I am glad that he is playing that character. He has broken his monotony with this film, because for the last few years he has been doing more light roles and comical roles. After a long time he has come back and done a serious and intense role. It was really heartening to work with someone like him, who was not just inspiring but was very encouraging. He keeps encouraging people like me. He was one of the first guys who walked up to me after my first film had released and patted me on the back for my performance. He actually introduced himself as Paresh Rawal, which was quite funny (laughs). He is a very grounded, very warm and at the same time gives you a lot of strength. That is how I like talking about him. He gave me a lot of strength to my self, my belief, my conviction, the way I approach my career, my decisions. He was the one who always told me, ‘You do not need to worry in your life, just go with your self belief and your instincts and I can see that you will not go wrong anywhere in your career’. So that gave me a lot of strength.
What about working with Tena Desai?
You are very fortunate if you get a co-star who is as committed, if not more, in a project. Who is very sincere, and who, being girl, doesn’t really make you feel as if you working with a woman who is delicate, who is more concerned about her looks and who is more concerned about what she is going to wear. Thankfully Tena was a very competent actor who left all these make up and costume stylings and everything to the director. She did not even really bother. She had to be told that you need a touch up girl. (Laughs) We were shooting in Fiji Island and we didn’t have the best of the comforts. It really was very helpful for the whole unit that Tena was really dedicated and not really delicate and wouldn’t really want touch ups after every three shots. She was very very supportive. It was great. She is full of life, she loves to gossip so a typical girl (laughs), but at the same time she is very hard working. I am sure people are going to really like her performance.
What do you think the director brought out in you as an actor?
I actually just followed his vision. So if I am good or I am bad give him the credit. (Laughs) Because as I said this was not in my comfort zone, there was no reference point in my life and when I was trying to get my character right I just couldn’t think of any reference from my life. So all the references that were given to me were from Aditya’s life, he has probably met people like Vivaan and he has seen it, so he was the one who had the vision and I was completely following his vision. So if the audiences feel like I have offered them something new, if I have given them something new, then please congratulate Aditya for that. And if you think I am boring and I am just pleasing myself and there is nothing that happened in the film please go and discredit Aditya for everything. (Laughs)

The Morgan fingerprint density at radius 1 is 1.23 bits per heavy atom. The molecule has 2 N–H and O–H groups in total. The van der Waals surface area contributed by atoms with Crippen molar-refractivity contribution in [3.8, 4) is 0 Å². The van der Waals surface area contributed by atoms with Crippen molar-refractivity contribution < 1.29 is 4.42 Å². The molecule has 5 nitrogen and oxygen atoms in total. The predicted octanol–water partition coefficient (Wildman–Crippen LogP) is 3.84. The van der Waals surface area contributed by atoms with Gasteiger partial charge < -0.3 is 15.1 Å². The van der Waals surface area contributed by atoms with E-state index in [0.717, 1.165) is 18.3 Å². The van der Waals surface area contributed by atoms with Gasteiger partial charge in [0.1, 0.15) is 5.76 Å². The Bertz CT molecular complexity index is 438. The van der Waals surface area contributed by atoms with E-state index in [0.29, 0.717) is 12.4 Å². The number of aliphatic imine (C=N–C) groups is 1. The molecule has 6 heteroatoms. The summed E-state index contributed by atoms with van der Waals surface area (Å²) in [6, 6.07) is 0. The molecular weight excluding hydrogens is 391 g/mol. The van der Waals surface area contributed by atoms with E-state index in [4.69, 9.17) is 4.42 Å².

What can audiences expect when the come to see Table No. 21?
Something refreshing. Something promising. Something that may just keep you entertained and leaves you with a thought in your head. Somewhere in your head, I am sure, you may applaud the film and applaud the effort. Everyone has a different taste so I hate saying that everyone is going to love my film. But I am hoping most of us who have led a normal life, gone to college, who has gone ahead and worked, who got married and has achieved life in general, I think, somewhere you are going to connect to it. If you are a cinema lover you may just find something very, very refreshing. If you love thrillers, this one is for you.
What would you say about your film career so far?
I am really happy and satisfied except I feel I should do a couple more films in a year because there are a lot of people who complain to me all the time that we do not see much of you. Parting that I think I am very satisfied because I have followed my heart, I have followed my instincts and I have done things that I believed were the best for me. I have done just 5 films and I think Table No. 21 will also be one of those films, which will be appreciated for its content and for all of its performances. They were all hard-core films. I am glad that I would not want to erase any film that I have done because I have been extremely, extremely happy being a part of all those films.
What is next for you?
Wait for the announcement soon. Till then keep guessing. I have signed the next one but I don’t want to talk about it right now.
Table No. 21 is in theaters now! In case you missed it, check out the trailer!